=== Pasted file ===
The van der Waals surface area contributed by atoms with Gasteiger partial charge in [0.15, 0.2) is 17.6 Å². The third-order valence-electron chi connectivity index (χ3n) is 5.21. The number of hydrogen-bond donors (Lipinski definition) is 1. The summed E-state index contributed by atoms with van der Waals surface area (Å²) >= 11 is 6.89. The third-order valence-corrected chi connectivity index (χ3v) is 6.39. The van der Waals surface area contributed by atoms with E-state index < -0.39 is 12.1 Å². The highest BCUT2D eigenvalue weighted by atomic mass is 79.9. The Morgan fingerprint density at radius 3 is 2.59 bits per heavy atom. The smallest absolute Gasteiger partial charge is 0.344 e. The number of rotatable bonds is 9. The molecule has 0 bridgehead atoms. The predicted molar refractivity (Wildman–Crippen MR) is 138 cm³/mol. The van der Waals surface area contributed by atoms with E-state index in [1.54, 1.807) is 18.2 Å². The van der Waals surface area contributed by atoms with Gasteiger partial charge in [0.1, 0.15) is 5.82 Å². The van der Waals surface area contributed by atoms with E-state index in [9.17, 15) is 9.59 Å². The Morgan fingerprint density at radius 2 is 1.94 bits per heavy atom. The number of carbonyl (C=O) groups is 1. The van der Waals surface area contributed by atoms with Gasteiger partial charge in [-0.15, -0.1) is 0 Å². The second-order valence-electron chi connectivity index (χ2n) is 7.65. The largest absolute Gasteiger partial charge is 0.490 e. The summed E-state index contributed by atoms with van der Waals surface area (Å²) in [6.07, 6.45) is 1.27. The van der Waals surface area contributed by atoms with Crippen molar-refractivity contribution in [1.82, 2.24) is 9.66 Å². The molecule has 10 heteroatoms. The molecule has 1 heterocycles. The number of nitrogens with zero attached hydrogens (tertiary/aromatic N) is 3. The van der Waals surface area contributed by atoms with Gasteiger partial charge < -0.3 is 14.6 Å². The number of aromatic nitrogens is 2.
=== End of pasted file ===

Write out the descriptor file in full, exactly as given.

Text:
The van der Waals surface area contributed by atoms with Gasteiger partial charge in [0.15, 0.2) is 17.6 Å². The third-order valence-electron chi connectivity index (χ3n) is 5.21. The number of hydrogen-bond donors (Lipinski definition) is 1. The summed E-state index contributed by atoms with van der Waals surface area (Å²) >= 11 is 6.89. The third-order valence-corrected chi connectivity index (χ3v) is 6.39. The van der Waals surface area contributed by atoms with E-state index < -0.39 is 12.1 Å². The highest BCUT2D eigenvalue weighted by atomic mass is 79.9. The Morgan fingerprint density at radius 3 is 2.59 bits per heavy atom. The smallest absolute Gasteiger partial charge is 0.344 e. The number of rotatable bonds is 9. The molecule has 0 bridgehead atoms. The predicted molar refractivity (Wildman–Crippen MR) is 138 cm³/mol. The van der Waals surface area contributed by atoms with E-state index in [1.54, 1.807) is 18.2 Å². The van der Waals surface area contributed by atoms with Gasteiger partial charge in [0.1, 0.15) is 5.82 Å². The van der Waals surface area contributed by atoms with E-state index in [9.17, 15) is 9.59 Å². The Morgan fingerprint density at radius 2 is 1.94 bits per heavy atom. The number of carbonyl (C=O) groups is 1. The van der Waals surface area contributed by atoms with Gasteiger partial charge in [-0.15, -0.1) is 0 Å². The second-order valence-electron chi connectivity index (χ2n) is 7.65. The largest absolute Gasteiger partial charge is 0.490 e. The summed E-state index contributed by atoms with van der Waals surface area (Å²) in [6.07, 6.45) is 1.27. The van der Waals surface area contributed by atoms with Crippen molar-refractivity contribution in [1.82, 2.24) is 9.66 Å². The molecule has 10 heteroatoms. The molecule has 1 heterocycles. The number of nitrogens with zero attached hydrogens (tertiary/aromatic N) is 3. The van der Waals surface area contributed by atoms with Gasteiger partial charge < -0.3 is 14.6 Å². The number of aromatic nitrogens is 2.